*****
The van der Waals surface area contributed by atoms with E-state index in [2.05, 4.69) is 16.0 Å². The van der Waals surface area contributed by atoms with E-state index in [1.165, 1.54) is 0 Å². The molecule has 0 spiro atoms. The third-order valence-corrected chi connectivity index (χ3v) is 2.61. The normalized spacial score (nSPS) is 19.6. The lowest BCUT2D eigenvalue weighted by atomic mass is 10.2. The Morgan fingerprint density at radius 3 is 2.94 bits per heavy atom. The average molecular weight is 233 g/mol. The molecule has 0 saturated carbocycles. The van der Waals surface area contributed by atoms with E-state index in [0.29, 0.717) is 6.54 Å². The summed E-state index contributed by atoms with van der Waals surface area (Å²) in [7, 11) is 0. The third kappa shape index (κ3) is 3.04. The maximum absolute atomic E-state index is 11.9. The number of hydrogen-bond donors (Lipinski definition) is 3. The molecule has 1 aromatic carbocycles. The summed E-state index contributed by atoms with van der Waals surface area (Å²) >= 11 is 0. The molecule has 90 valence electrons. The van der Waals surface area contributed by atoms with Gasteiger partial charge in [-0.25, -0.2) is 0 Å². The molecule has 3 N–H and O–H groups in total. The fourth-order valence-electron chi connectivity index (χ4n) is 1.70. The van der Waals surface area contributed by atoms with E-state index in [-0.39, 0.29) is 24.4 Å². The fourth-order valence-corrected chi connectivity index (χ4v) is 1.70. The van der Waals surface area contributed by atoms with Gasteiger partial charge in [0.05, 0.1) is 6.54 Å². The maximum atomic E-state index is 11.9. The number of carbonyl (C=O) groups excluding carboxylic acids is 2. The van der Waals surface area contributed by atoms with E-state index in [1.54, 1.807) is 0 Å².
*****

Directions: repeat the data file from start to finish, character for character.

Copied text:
The van der Waals surface area contributed by atoms with E-state index in [2.05, 4.69) is 16.0 Å². The van der Waals surface area contributed by atoms with E-state index in [1.165, 1.54) is 0 Å². The molecule has 0 spiro atoms. The third-order valence-corrected chi connectivity index (χ3v) is 2.61. The normalized spacial score (nSPS) is 19.6. The lowest BCUT2D eigenvalue weighted by atomic mass is 10.2. The Morgan fingerprint density at radius 3 is 2.94 bits per heavy atom. The average molecular weight is 233 g/mol. The molecule has 0 saturated carbocycles. The van der Waals surface area contributed by atoms with E-state index in [0.29, 0.717) is 6.54 Å². The summed E-state index contributed by atoms with van der Waals surface area (Å²) in [7, 11) is 0. The third kappa shape index (κ3) is 3.04. The maximum absolute atomic E-state index is 11.9. The number of hydrogen-bond donors (Lipinski definition) is 3. The molecule has 1 aromatic carbocycles. The summed E-state index contributed by atoms with van der Waals surface area (Å²) >= 11 is 0. The molecule has 90 valence electrons. The van der Waals surface area contributed by atoms with Gasteiger partial charge in [-0.25, -0.2) is 0 Å². The molecule has 3 N–H and O–H groups in total. The fourth-order valence-electron chi connectivity index (χ4n) is 1.70. The van der Waals surface area contributed by atoms with E-state index in [-0.39, 0.29) is 24.4 Å². The fourth-order valence-corrected chi connectivity index (χ4v) is 1.70. The van der Waals surface area contributed by atoms with Gasteiger partial charge in [0.05, 0.1) is 6.54 Å². The maximum atomic E-state index is 11.9. The number of carbonyl (C=O) groups excluding carboxylic acids is 2. The van der Waals surface area contributed by atoms with E-state index in [1.54, 1.807) is 0 Å².